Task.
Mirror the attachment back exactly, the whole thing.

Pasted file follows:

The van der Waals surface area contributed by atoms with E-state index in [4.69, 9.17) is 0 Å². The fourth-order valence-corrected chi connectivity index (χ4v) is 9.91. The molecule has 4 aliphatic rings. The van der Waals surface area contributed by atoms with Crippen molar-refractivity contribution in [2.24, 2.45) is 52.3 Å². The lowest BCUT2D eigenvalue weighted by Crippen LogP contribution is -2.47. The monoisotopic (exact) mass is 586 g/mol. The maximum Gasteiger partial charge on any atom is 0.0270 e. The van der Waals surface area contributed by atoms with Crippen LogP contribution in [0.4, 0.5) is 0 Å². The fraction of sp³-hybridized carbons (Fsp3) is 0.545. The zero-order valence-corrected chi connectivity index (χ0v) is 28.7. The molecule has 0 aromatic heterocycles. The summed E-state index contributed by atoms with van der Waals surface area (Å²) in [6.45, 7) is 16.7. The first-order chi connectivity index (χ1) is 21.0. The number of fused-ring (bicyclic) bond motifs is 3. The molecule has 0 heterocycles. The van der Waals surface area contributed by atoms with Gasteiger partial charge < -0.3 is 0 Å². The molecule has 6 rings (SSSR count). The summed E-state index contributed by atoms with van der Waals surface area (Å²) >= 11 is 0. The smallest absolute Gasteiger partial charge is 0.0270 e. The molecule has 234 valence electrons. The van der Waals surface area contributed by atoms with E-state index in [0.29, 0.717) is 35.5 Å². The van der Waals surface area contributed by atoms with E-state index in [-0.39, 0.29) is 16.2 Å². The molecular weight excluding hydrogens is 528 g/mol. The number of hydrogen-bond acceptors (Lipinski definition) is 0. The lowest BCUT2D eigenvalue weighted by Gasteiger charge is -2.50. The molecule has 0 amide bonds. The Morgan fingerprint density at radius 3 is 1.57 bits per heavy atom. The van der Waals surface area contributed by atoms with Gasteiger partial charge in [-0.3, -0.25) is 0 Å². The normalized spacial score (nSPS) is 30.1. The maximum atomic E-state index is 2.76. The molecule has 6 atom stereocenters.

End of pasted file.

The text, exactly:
The van der Waals surface area contributed by atoms with E-state index in [4.69, 9.17) is 0 Å². The fourth-order valence-corrected chi connectivity index (χ4v) is 9.91. The molecule has 4 aliphatic rings. The van der Waals surface area contributed by atoms with Crippen molar-refractivity contribution in [2.24, 2.45) is 52.3 Å². The lowest BCUT2D eigenvalue weighted by Crippen LogP contribution is -2.47. The monoisotopic (exact) mass is 586 g/mol. The maximum Gasteiger partial charge on any atom is 0.0270 e. The van der Waals surface area contributed by atoms with Crippen LogP contribution in [0.4, 0.5) is 0 Å². The fraction of sp³-hybridized carbons (Fsp3) is 0.545. The zero-order valence-corrected chi connectivity index (χ0v) is 28.7. The molecule has 0 aromatic heterocycles. The summed E-state index contributed by atoms with van der Waals surface area (Å²) in [6.45, 7) is 16.7. The first-order chi connectivity index (χ1) is 21.0. The number of fused-ring (bicyclic) bond motifs is 3. The molecule has 0 heterocycles. The van der Waals surface area contributed by atoms with Gasteiger partial charge < -0.3 is 0 Å². The molecule has 6 rings (SSSR count). The summed E-state index contributed by atoms with van der Waals surface area (Å²) >= 11 is 0. The smallest absolute Gasteiger partial charge is 0.0270 e. The molecule has 234 valence electrons. The van der Waals surface area contributed by atoms with E-state index in [0.29, 0.717) is 35.5 Å². The van der Waals surface area contributed by atoms with E-state index in [-0.39, 0.29) is 16.2 Å². The molecular weight excluding hydrogens is 528 g/mol. The number of hydrogen-bond acceptors (Lipinski definition) is 0. The lowest BCUT2D eigenvalue weighted by Gasteiger charge is -2.50. The molecule has 0 amide bonds. The Morgan fingerprint density at radius 3 is 1.57 bits per heavy atom. The van der Waals surface area contributed by atoms with Gasteiger partial charge in [-0.3, -0.25) is 0 Å². The normalized spacial score (nSPS) is 30.1. The maximum atomic E-state index is 2.76. The molecule has 6 atom stereocenters.